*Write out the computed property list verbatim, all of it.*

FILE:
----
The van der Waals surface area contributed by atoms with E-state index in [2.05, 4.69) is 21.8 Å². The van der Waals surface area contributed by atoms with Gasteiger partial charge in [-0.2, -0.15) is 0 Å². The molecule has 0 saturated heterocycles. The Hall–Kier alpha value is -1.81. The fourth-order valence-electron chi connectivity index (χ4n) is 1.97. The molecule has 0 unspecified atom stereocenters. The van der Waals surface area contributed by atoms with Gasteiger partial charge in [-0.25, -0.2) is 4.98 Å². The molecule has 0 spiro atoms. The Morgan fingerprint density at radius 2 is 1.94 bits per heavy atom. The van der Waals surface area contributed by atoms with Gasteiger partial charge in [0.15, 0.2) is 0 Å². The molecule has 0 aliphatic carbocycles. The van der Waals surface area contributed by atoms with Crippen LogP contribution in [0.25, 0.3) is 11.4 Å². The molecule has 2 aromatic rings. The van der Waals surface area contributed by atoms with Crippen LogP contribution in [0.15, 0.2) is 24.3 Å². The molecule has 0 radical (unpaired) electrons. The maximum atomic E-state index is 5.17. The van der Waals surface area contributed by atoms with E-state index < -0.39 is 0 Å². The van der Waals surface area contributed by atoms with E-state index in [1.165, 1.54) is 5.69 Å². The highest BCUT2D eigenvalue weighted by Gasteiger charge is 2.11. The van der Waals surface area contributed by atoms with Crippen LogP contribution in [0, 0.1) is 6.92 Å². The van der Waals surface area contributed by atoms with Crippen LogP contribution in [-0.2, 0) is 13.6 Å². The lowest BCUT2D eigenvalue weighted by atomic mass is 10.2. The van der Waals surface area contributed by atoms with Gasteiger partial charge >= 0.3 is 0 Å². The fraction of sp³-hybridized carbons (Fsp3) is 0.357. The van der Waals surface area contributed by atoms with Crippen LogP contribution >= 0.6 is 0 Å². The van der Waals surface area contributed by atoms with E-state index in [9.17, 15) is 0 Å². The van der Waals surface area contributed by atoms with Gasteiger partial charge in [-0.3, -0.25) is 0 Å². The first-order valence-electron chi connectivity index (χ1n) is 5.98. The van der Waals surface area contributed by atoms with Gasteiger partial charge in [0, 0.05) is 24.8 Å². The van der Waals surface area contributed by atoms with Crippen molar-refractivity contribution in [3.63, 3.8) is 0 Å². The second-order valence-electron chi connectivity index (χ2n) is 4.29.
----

The van der Waals surface area contributed by atoms with E-state index in [2.05, 4.69) is 21.8 Å². The van der Waals surface area contributed by atoms with Gasteiger partial charge in [-0.2, -0.15) is 0 Å². The molecule has 0 saturated heterocycles. The Hall–Kier alpha value is -1.81. The fourth-order valence-electron chi connectivity index (χ4n) is 1.97. The molecule has 0 unspecified atom stereocenters. The van der Waals surface area contributed by atoms with Gasteiger partial charge in [-0.25, -0.2) is 4.98 Å². The molecule has 0 spiro atoms. The Morgan fingerprint density at radius 2 is 1.94 bits per heavy atom. The van der Waals surface area contributed by atoms with Gasteiger partial charge in [0.15, 0.2) is 0 Å². The molecule has 0 aliphatic carbocycles. The van der Waals surface area contributed by atoms with Crippen LogP contribution in [0.25, 0.3) is 11.4 Å². The molecule has 2 aromatic rings. The van der Waals surface area contributed by atoms with Crippen LogP contribution in [0.15, 0.2) is 24.3 Å². The molecule has 0 radical (unpaired) electrons. The maximum atomic E-state index is 5.17. The van der Waals surface area contributed by atoms with E-state index < -0.39 is 0 Å². The van der Waals surface area contributed by atoms with E-state index in [1.165, 1.54) is 5.69 Å². The highest BCUT2D eigenvalue weighted by Gasteiger charge is 2.11. The van der Waals surface area contributed by atoms with Crippen LogP contribution in [0, 0.1) is 6.92 Å². The van der Waals surface area contributed by atoms with Crippen LogP contribution in [-0.2, 0) is 13.6 Å². The lowest BCUT2D eigenvalue weighted by atomic mass is 10.2. The van der Waals surface area contributed by atoms with Gasteiger partial charge >= 0.3 is 0 Å². The fraction of sp³-hybridized carbons (Fsp3) is 0.357. The van der Waals surface area contributed by atoms with Crippen LogP contribution >= 0.6 is 0 Å². The van der Waals surface area contributed by atoms with E-state index in [9.17, 15) is 0 Å². The van der Waals surface area contributed by atoms with Gasteiger partial charge in [-0.3, -0.25) is 0 Å². The first-order valence-electron chi connectivity index (χ1n) is 5.98. The van der Waals surface area contributed by atoms with Gasteiger partial charge in [0, 0.05) is 24.8 Å². The van der Waals surface area contributed by atoms with Crippen molar-refractivity contribution in [3.63, 3.8) is 0 Å². The second-order valence-electron chi connectivity index (χ2n) is 4.29.